A Shanghai court has already convicted Min Jiedong, the founder of CALS’s Chinese parent company, over alleged fundraising fraud. Min is believed to have used capital from a crowdfunding scheme to purchase an Airbus which is currently leased to the Finnish national carrier, Finnair.
Looking for the return of the funds raised by Min, Chinese authorities reportedly asked O’Halloran for either $36m from CALS or the aircraft that was purchased with the funds. Halloran was unable to do this and was effectively placed under house arrest in his hotel room. The Chinese government at one stage even said it would release him if the Irish government underwrote the debt, which, not surprisingly, the Irish government declined to do.
In February 2021, O’Halloran, the Irish Department of Foreign Affairs and CALS Ireland put forward a proposal that would see income from the Finnair plane paid to authorities in China monthly. While O’Hallaron believes the Chinese authorities now have everything they’ve asked for, it is understood that technicalities around how funds will be repatriated are slowing down proceedings.
The European Parliament has also sought to bring its diplomatic weight to bear, in February it was reported that three MEPs wrote to Zhang Ming, the Chinese Ambassador to the EU, to campaign for the return of O’Halloran to Ireland. Also, Fianna Fáil MEP Barry Andrews recently brought the issue to the attention of the EU.
Writing for The Journal IE in March 2021, Andrews reported that O’Halloran, a father of four, was informed in January that his exit ban had been lifted. “He went to the airport hoping to get home in time for his son’s 14th birthday but was stopped again.”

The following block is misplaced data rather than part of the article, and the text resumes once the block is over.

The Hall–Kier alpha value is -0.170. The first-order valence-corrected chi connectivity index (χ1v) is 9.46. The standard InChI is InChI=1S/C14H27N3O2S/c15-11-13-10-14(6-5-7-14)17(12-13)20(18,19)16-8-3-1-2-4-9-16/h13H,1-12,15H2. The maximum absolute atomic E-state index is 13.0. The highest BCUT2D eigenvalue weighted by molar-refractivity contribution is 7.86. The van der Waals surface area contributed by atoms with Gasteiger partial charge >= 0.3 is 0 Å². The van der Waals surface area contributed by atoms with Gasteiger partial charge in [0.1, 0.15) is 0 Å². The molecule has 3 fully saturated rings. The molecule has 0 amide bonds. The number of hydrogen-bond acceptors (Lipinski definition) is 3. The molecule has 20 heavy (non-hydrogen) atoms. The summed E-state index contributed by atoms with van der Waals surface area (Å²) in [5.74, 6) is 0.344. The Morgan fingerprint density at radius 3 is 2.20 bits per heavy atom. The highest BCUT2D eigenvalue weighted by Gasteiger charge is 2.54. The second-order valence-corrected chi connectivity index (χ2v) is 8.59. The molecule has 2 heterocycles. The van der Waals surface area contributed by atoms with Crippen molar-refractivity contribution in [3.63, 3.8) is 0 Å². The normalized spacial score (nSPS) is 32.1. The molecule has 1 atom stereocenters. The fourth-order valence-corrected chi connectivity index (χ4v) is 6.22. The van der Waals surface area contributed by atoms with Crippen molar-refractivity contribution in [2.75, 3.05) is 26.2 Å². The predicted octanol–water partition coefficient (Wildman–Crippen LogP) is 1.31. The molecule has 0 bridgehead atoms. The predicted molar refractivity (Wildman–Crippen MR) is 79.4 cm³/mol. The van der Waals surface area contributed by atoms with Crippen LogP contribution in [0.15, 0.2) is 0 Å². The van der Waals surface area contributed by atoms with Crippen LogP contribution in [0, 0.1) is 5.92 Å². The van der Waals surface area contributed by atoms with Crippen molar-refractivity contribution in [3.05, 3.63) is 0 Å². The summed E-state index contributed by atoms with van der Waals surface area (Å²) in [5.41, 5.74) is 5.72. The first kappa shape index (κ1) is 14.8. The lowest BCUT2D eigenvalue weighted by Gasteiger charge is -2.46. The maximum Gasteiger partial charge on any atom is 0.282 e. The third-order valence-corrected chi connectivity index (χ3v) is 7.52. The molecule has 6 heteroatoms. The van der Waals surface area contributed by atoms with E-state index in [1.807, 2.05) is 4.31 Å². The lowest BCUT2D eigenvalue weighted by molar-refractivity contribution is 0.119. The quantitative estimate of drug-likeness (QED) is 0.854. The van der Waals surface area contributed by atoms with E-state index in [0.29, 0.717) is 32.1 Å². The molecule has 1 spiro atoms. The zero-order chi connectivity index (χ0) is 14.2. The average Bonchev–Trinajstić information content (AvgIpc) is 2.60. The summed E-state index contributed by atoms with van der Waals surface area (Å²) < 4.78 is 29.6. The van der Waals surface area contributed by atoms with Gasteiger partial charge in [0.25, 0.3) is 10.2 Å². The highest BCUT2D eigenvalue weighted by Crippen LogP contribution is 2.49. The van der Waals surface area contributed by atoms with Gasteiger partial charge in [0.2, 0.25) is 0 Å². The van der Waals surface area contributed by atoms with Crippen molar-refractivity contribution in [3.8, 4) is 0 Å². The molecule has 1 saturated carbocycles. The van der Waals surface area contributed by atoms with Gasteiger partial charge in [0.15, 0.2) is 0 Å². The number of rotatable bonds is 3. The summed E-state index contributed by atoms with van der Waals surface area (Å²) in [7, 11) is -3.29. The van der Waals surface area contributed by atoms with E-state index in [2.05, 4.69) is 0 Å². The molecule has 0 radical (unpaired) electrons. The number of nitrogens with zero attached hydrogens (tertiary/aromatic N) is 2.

Tara O’Halloran, Richard’s wife has serious concerns about the impact on Mr O’Halloran’s mental health. O’Halloran, a relative of the late Fine Gael taoiseach Garret FitzGerald, had been living in a hotel room but has transferred to an apartment in a bid to reduce the cost of his forced stay in China.
Mrs O’Halloran has said that her husband is alone in a country where he does not speak the language and has no friends. As well as the strain on his mental health she also says his physical health has declined. She claims that he suffered a seizure in his apartment building and was found by a maid.
What everyone, from aviation experts, diplomatic observers and Irish government officials seem to agree on, is that O’Halloran is innocent and yet, so little seems to be happening to help him. His family have started a petition to put pressure on the Irish government to intervene, claiming he has been abandoned.
O’Halloran’s plight serves as a stark reminder of how far China is willing to go to protect its interests and how little regard it has for the rights of the citizens of other nations. Human capital, as well as financial, is needed to help China’s international and domestic aviation industry grow, but foreign nationals may be understandably wary of taking a job that involves living in Hong Kong or mainland China if O’Halloran’s experience is anything to go by.
The almost three-year detention of this Dublin businessman can also be expected to act as a strong incentive for aviation leasing executives with dealings in China to settle disputes with a Chinese company from outside of the country – and that can’t be good for business.